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Sunday Seniors: Peace Corps member learned a lot in short tour before pandemic hit

Valley News Staff Writer
Published: 4/4/2020 10:08:17 PM
Modified: 4/4/2020 10:08:15 PM

THETFORD — Genevieve Lemire’s plan for retirement had always been the Peace Corps.

“It always intrigued me,” she said.

After spending more than 40 years as a quality analyst working in the aerospace field in Lebanon, Lemire retired in January and started preparing to go to Madagascar as a member of the newest class of Peace Corps volunteers.

“I was ready to retire, but I wasn’t ready to not do anything,” Lemire, 66, said. “I figured I would do it before I was unable to do anything.”

Lemire, of Brandon, Vt., was one of 58 volunteers who arrived in Madagascar, an island nation off the southeast coast of mainland Africa, on March 1. But only a few weeks into her training, she became one of thousands of Peace Corps volunteers worldwide who were recalled due to the COVID-19 pandemic. She arrived back in the U.S. on March 19 and went into a 14-day quarantine at her son’s Thetford home.

After training for three months, Lemire was set to start her two years as an agriculture volunteer where she would work teaching youth nutritional and gardening skills. Lemire has a particular passion for helping young people and volunteered with Vermont’s Hugh O’Brian Youth Leadership for 16 years and with Hugh O’Brian Youth International for 12 years. She was also a member of the West Windsor Zoning Board.

Lemire did not indicate a country preference when applying.

“I was excited because I knew where it was, it was different than any place I’d ever been,” she said of being stationed in Madagascar.

She was the oldest person in her volunteer group, as many Peace Corps volunteers are college-age. Despite their age differences, Lemire found commonalities with the other volunteers, and they became close through their shared experience.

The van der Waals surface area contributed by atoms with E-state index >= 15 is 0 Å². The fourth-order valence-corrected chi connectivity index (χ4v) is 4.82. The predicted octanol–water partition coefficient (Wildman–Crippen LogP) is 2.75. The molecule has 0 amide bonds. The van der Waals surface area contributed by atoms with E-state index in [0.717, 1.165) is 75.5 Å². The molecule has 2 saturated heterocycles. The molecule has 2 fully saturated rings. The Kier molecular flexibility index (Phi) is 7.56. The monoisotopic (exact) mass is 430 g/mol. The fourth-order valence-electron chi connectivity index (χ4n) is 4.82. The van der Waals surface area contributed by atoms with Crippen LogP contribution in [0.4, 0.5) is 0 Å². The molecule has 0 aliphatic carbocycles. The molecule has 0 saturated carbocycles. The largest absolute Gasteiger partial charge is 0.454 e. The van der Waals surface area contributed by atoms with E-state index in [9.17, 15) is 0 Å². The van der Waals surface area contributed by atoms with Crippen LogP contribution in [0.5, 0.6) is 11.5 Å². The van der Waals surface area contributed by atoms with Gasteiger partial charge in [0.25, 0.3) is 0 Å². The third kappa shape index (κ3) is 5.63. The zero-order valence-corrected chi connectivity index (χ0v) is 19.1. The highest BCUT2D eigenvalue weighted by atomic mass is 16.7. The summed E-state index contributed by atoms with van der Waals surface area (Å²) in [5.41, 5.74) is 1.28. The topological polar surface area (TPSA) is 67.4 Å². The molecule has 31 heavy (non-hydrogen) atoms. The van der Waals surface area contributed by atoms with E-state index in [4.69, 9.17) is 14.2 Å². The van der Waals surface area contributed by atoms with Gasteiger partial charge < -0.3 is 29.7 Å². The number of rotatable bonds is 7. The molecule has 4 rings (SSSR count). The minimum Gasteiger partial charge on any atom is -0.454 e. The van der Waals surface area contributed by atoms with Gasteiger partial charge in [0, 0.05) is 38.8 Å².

During her time in Madagascar, Lemire was staying with a host family where she learned more about the island nation’s culture and Malagasy language. Though she was there for only a few weeks, Lemire said she learned a lot.

“My host family didn’t have power or water. There was a well. They used candles. You learn to live a very different life than what you live,” Lemire said.

Despite her short stay and language barrier, Lemire formed a connection with her host family in part by participating in joint tasks such as doing laundry by hand and making peanut butter.

“You get a good sense of how hard they work every day just to live their lives,” she said.

Once the federal government made the decision to evacuate Peace Corps volunteers, Lemire said the program did an excellent job of keeping everyone informed throughout the process.

There is no current timetable for restarting Peace Corps placements as the coronavirus pandemic continues to grow. When the program starts up again, volunteers who were already enrolled in training programs will be given priority for placements.

“If it comes in a timely fashion I might consider it, but I also realize that there are other opportunities closer to home. I’m going to continue my training in the language. I was starting to feel like I was getting a little bit of handle on it,” Lemire said, adding that signing up is a big endeavor because you must mentally and physically be prepared to be away for more than two years. “The thought of doing it again is daunting the second time around.”

Lemire instead is more worried about the younger volunteers, especially those who pursued the Peace Corps right out of college and upon returning home will likely have trouble finding employment in a tough economy. Her group has been keeping in touch and continuing to support each other.

“A lot of people are hopeful they can return” to Madagascar, she said.

Liz Sauchelli can be reached at or 603-727-3221.

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